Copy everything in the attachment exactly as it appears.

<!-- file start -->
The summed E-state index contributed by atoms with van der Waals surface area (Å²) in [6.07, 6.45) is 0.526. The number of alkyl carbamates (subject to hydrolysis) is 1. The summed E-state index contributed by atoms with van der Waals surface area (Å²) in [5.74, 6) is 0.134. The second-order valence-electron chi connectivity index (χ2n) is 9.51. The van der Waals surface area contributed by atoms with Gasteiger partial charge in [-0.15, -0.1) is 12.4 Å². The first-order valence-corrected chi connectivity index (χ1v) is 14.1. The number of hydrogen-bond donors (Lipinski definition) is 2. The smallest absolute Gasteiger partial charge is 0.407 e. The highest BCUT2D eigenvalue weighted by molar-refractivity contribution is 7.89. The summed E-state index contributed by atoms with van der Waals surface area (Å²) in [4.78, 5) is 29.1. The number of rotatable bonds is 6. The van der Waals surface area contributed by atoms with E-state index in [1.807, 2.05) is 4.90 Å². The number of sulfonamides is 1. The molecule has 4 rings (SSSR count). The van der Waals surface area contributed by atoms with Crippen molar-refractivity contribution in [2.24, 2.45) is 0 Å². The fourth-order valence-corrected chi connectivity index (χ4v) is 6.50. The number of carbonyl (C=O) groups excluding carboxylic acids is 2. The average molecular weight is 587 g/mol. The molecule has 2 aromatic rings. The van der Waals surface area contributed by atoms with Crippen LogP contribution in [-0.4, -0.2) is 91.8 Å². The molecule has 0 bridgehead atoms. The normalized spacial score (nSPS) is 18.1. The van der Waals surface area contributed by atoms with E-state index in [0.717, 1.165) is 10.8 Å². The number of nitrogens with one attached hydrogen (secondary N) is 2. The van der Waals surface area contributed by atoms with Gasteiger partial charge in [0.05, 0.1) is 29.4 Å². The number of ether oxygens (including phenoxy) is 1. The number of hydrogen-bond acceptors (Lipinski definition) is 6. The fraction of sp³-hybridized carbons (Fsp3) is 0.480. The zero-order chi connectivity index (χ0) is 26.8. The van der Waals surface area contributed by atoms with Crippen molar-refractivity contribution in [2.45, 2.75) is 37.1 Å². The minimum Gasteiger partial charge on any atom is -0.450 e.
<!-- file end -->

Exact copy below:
The summed E-state index contributed by atoms with van der Waals surface area (Å²) in [6.07, 6.45) is 0.526. The number of alkyl carbamates (subject to hydrolysis) is 1. The summed E-state index contributed by atoms with van der Waals surface area (Å²) in [5.74, 6) is 0.134. The second-order valence-electron chi connectivity index (χ2n) is 9.51. The van der Waals surface area contributed by atoms with Gasteiger partial charge in [-0.15, -0.1) is 12.4 Å². The first-order valence-corrected chi connectivity index (χ1v) is 14.1. The number of hydrogen-bond donors (Lipinski definition) is 2. The smallest absolute Gasteiger partial charge is 0.407 e. The highest BCUT2D eigenvalue weighted by molar-refractivity contribution is 7.89. The summed E-state index contributed by atoms with van der Waals surface area (Å²) in [4.78, 5) is 29.1. The number of rotatable bonds is 6. The van der Waals surface area contributed by atoms with E-state index in [1.807, 2.05) is 4.90 Å². The number of sulfonamides is 1. The molecule has 4 rings (SSSR count). The van der Waals surface area contributed by atoms with Crippen molar-refractivity contribution in [2.24, 2.45) is 0 Å². The fourth-order valence-corrected chi connectivity index (χ4v) is 6.50. The number of carbonyl (C=O) groups excluding carboxylic acids is 2. The average molecular weight is 587 g/mol. The molecule has 2 aromatic rings. The van der Waals surface area contributed by atoms with Crippen LogP contribution in [-0.4, -0.2) is 91.8 Å². The molecule has 0 bridgehead atoms. The normalized spacial score (nSPS) is 18.1. The van der Waals surface area contributed by atoms with E-state index in [0.717, 1.165) is 10.8 Å². The number of nitrogens with one attached hydrogen (secondary N) is 2. The van der Waals surface area contributed by atoms with Gasteiger partial charge in [0.05, 0.1) is 29.4 Å². The number of ether oxygens (including phenoxy) is 1. The number of hydrogen-bond acceptors (Lipinski definition) is 6. The fraction of sp³-hybridized carbons (Fsp3) is 0.480. The zero-order chi connectivity index (χ0) is 26.8. The van der Waals surface area contributed by atoms with Crippen molar-refractivity contribution in [2.45, 2.75) is 37.1 Å². The minimum Gasteiger partial charge on any atom is -0.450 e.